# Simple sets question

1. Aug 17, 2011

### WannabeNewton

1. The problem statement, all variables and given/known data
All the b's in f should be capitalized for the problem statement and attempt; I had it in the latex but it showed up lower case in the post I don't know why, my apologies =p.
If $f:X \mapsto Y$ and $A \subset X, B \subset X$, is:
(a) $f[A \cap B] = f[A] \cap f$ in general?
(b) $f[A - B] = f[A] - f$ in general?
3. The attempt at a solution
My ability to write proofs is atrocious at best so bear with me please =D.
For (a), let $y\in f[A \cap B]$, then there is an $x\in A \cap B$ such that $(x, y) \in f$. Since $x\in A$ and $x\in B$, $y\in f[A]\cap f$ and $f[A\cap B]\subset f[A]\cap f$. Now, let $y\in f[A]\cap f$. For $(a, y)\in f, a\in A$ and $(b, y)\in f, b\in B$ $a \neq b$ in general so even if $y\in f[A]\cap f$, $x\notin A\cap B$ in general. Therefore, the statement (a) is not true in general. Is this enough?
(b) I have more of a question with this one: if $y\in f[A]$ and $y\notin f$ does that necessarily mean $x\in A - B$?

2. Aug 17, 2011

### CompuChip

The first part of a) looks OK.
The second part is probably true, but it is not very clear.
Note that if you suspect that a statement is false, in general it is simplest to try and find a counter-example. You have already shown that you cannot find an $y \in f(A \cap B)$ which is not in $f[(A) \cap f(B)$, so you know where to look for the counter-example.

For b), the same advice. Can you think of a set A and a set B, such that x is not in A - B, but f(x) is in f(A) - f(B)?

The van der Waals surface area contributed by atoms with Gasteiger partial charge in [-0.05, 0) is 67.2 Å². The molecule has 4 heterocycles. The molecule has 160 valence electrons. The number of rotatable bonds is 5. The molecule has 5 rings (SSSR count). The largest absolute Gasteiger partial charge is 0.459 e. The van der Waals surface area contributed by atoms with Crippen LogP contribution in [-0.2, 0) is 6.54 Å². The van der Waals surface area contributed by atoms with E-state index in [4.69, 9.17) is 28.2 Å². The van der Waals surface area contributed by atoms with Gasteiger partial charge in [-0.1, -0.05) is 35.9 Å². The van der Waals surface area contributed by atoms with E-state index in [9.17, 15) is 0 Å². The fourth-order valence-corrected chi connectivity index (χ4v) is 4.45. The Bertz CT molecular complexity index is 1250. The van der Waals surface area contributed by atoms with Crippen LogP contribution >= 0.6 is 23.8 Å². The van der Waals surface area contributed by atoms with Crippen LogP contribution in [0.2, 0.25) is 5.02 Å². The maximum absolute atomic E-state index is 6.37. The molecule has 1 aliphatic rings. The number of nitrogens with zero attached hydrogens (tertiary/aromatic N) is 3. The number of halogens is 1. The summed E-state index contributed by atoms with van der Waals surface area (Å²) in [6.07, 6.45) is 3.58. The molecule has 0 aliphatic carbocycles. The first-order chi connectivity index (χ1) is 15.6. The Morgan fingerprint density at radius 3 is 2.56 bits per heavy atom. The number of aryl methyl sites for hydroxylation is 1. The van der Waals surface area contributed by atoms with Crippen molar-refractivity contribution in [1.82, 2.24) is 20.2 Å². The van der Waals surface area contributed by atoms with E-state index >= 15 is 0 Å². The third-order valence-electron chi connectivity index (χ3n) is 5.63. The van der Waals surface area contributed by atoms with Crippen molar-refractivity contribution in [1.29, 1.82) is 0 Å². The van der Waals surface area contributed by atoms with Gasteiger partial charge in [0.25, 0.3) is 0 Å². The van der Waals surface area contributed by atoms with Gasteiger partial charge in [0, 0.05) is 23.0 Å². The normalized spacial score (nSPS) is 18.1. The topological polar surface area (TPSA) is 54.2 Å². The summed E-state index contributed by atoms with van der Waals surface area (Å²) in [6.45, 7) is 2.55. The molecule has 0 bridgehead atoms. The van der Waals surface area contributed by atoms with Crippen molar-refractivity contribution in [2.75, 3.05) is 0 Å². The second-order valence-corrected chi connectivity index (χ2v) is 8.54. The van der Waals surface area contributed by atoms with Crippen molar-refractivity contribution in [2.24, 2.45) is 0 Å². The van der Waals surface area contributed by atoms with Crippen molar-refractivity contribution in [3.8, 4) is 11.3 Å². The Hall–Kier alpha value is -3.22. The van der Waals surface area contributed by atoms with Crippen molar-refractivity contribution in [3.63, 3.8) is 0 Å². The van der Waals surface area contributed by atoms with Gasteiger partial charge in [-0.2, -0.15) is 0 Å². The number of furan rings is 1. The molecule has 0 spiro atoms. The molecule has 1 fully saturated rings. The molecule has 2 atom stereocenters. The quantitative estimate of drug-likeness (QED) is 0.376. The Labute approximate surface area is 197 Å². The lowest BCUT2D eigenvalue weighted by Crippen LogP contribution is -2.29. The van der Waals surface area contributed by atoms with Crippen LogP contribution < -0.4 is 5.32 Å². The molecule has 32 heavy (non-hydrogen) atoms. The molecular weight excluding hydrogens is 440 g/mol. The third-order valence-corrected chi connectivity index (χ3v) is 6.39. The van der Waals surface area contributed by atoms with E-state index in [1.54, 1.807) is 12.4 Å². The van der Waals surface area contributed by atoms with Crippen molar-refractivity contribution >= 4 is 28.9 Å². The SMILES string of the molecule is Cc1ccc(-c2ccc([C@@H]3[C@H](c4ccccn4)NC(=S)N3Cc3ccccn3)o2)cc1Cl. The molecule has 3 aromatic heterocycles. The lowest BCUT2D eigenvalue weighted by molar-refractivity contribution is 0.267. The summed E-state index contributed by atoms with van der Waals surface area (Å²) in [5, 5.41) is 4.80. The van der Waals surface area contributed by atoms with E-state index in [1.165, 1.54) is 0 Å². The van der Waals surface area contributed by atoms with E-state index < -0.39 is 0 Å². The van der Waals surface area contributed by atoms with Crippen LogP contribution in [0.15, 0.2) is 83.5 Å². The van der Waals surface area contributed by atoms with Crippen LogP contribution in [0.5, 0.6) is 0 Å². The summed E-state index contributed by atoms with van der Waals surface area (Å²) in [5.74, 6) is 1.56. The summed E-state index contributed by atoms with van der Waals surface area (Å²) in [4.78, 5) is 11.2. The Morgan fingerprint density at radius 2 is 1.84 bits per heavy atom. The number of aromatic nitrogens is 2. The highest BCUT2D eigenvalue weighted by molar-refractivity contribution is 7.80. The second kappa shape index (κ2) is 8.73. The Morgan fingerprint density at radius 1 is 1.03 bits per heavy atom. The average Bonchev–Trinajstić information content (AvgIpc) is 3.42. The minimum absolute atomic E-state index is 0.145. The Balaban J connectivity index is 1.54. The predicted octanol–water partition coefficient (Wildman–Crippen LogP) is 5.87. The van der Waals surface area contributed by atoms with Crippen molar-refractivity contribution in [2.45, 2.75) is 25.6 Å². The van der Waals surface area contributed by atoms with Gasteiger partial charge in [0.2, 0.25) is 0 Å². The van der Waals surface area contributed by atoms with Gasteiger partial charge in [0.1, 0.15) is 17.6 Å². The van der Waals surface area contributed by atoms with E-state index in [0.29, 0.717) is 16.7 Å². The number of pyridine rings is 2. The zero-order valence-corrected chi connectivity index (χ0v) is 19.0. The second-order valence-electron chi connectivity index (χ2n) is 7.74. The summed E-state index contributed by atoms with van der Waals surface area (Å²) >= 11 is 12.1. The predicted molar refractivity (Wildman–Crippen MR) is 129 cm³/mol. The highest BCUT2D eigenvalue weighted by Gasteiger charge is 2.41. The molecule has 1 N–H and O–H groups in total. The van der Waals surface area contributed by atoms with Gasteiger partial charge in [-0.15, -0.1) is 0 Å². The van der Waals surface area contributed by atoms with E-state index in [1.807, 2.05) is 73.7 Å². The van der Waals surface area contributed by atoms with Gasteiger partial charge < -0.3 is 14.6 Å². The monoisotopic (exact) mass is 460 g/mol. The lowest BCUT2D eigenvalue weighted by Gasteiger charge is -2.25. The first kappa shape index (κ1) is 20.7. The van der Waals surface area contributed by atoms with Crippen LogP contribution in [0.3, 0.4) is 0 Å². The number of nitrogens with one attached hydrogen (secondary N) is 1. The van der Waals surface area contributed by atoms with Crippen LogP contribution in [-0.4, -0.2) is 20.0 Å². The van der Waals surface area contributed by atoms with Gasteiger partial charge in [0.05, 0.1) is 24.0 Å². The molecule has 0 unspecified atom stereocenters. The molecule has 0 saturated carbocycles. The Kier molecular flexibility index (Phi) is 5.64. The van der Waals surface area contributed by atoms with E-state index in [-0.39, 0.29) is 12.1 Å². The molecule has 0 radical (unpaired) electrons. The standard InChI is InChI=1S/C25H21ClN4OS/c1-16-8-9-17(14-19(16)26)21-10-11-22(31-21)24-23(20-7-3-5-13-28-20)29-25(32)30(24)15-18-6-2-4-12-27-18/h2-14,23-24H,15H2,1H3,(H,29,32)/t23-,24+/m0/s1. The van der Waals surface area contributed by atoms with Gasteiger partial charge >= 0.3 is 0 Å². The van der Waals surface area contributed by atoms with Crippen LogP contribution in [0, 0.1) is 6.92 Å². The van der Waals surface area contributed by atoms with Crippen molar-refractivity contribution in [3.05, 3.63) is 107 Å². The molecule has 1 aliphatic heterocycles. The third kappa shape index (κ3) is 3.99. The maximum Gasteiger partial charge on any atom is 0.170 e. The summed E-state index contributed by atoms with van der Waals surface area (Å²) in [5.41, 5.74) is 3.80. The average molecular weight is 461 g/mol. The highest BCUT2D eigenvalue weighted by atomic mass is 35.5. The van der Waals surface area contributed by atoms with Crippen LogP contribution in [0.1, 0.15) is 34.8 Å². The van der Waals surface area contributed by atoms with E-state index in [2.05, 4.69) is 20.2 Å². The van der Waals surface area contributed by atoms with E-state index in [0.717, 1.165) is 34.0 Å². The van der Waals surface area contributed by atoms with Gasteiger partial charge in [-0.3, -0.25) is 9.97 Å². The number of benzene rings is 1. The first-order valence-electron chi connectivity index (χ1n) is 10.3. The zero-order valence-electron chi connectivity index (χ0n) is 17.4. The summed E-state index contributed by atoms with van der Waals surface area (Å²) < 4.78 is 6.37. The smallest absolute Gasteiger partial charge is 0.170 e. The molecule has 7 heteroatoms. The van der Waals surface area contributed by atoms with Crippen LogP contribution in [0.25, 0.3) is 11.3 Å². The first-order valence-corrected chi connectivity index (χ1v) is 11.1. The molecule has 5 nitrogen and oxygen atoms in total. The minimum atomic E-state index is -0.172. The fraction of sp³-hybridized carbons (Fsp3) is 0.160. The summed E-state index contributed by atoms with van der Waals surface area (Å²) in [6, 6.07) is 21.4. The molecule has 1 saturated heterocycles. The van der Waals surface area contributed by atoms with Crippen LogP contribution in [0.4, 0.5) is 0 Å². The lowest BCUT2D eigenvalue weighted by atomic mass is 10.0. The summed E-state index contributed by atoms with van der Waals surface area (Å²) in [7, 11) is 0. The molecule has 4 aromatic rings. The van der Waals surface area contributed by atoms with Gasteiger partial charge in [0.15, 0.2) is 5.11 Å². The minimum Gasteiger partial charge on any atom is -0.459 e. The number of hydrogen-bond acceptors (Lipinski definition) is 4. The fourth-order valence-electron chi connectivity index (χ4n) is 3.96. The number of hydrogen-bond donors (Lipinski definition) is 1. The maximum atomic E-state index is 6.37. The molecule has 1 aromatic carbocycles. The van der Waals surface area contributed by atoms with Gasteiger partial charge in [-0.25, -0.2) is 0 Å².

Both statements are true by the way, when you replace f by f-1 (defined by $f^{-1}(y) = \{ x \in X \mid f(x) = y \}$). This should also give you the hint that you won't find any counterexamples for injective functions (for which f-1(y) is unique for all y).

Last edited: Aug 18, 2011
3. Aug 17, 2011

### micromass

Staff Emeritus
Note that it IS true that

$$f(A\cup B)=f(A)\cup f(B)$$

so the union behaves nicely. Unlike the two operations in the OP.

Just throwing that out there

4. Aug 18, 2011

### WannabeNewton

Sorry for responding so late but I'm on the move as it would seem =D.
For (a) if $f:x \mapsto x^2$ and $A = [1 , 2, 3]$, $B = [-5 , -4, -1]$ then $f(A) = [1, 4, 9]$, $f(B) = [25, 16, 1]$. In this case, $f(A \cap B) = \varnothing$ so $f(A)\cap f(B) \nsubseteq f(A \cap B)$. I guess that makes it more clear.
For (b), if $x\in A$ and $x\in B$ then $y\notin f(A) - f(B)$ which can't be. So I think the statement is true? I'm still not sure because the question asks me to determine which is more well behaved, $f$ or $f^{-1}$, in terms of sets so I'm thinking something should be wrong with the statement (b) xD.